¶14 A review of the history of Utah adoption statutes around the time of the framing reveals that early adoption proceedings, like gestational agreement proceedings today, generally required the joint consent of both the adoptive parents and the biological parents before a court could create a legally enforceable adoption. In 1884, a law was passed in the Utah Territory that allowed for the adoption of children through the mutual consent of the parties involved. It provided that the original parents or guardians "may make a statement in writing before the probate judge of the county . . . that he, she or they, voluntarily relinquish all right to the custody of, and power and control over such child."[15] Additionally, "the person desiring to adopt such child" had to make a written statement that "he or she freely and voluntarily adopt[ed] such child . . . with such limitations and conditions as shall be agreed upon by the parties."[16]The probate judge was then required to hold a hearing and "render a decree . . . in accordance with the conditions and stipulations of [the parties' agreement]," unless the judge found that "such proceedings are not for the best interest of the child."[17] In this territorial regime, courts were apparently expected to preside over a non-adversarial hearing, and make a judgment in the face of-and independent of- an agreement brought to it by the parties. Thus, before the Utah Constitution was adopted, courts apparently had power to preside over non-adversarial adoption proceedings.

         ¶15 Similarly, in 1898, shortly after the Utah Constitution was adopted, the Utah legislature codified a new adoption statute establishing a non-adversarial statutory scheme for adoption cases. The statute provided that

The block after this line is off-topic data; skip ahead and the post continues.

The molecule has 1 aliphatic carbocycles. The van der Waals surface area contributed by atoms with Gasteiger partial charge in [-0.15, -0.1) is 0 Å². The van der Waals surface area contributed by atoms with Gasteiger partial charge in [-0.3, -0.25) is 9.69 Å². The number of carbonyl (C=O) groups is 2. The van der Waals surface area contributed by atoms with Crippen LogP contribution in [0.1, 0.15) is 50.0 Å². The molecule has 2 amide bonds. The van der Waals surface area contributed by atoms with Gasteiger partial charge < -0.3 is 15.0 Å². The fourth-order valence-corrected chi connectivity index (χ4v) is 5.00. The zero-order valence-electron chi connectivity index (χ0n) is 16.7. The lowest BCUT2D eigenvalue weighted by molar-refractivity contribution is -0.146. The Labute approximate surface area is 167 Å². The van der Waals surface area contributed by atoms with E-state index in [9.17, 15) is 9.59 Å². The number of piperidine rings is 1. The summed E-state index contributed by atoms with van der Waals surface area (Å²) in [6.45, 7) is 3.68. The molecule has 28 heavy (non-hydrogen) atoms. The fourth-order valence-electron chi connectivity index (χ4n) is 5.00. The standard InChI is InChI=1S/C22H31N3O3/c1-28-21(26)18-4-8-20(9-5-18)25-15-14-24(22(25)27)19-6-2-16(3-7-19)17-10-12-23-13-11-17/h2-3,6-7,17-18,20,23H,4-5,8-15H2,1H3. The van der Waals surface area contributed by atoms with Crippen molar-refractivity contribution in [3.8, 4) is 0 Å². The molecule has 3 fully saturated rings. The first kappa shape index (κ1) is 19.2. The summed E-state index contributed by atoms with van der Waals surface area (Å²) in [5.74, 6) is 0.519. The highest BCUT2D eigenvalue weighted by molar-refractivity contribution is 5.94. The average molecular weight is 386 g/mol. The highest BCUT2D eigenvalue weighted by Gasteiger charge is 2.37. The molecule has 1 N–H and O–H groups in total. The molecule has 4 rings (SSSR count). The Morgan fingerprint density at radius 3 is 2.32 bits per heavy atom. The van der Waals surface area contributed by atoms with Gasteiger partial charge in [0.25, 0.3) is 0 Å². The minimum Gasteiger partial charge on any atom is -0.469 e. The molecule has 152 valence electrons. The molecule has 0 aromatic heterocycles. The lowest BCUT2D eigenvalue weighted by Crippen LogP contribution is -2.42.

[t]he person adopting a child and the child adopted and the other persons whose consent is necessary, must appear before the judge of the district court of the county where the person adopting resides, and the necessary consent must thereupon be signed and an agreement be executed by the person adopting to the effect that the child shall be adopted and treated in all respects as his own lawful child.[18]

         The judge was then required to "examine all persons appearing before him . . . and if satisfied that the interests of the child will be promoted by the adoption, [was required to] make out an order declaring that the child shall thenceforth be regarded and treated in all respects as the child of the person adopting."[19] Like the territorial regime, this statute required a judge's approval of a mutually-consented adoption agreement in order for an adoption to be legally binding; no adverse party was contemplated.

         ¶16 Both the 1884 and 1898 statutes suggest that the founders of the Utah Constitution likely intended the grant of "judicial power" to include, in addition to the power to hear and decide controversies between adverse parties, the substantive power over the termination and creation of parental rights in non-adversarial matters. These statutes show that both shortly before and directly after the adoption of the Utah Constitution, Utah courts frequently presided over non-adversarial hearings involving the termination or creation of parental rights. These statutes also show that the courts had sufficient power to participate in proceedings that lacked a dispute between opposing parties. Given the prevalence of this historic function of the court, the founders more than likely understood the "judicial power" grant provided in our constitution to include the power to hear such non-adversarial proceedings. Thus, we cannot say, at least with respect to the termination and creation of parental rights, that such non-adversarial proceedings are outside the scope of our "judicial power." Rather, the judicial power includes the power to hear non-adversarial proceedings when these proceedings involve parental rights.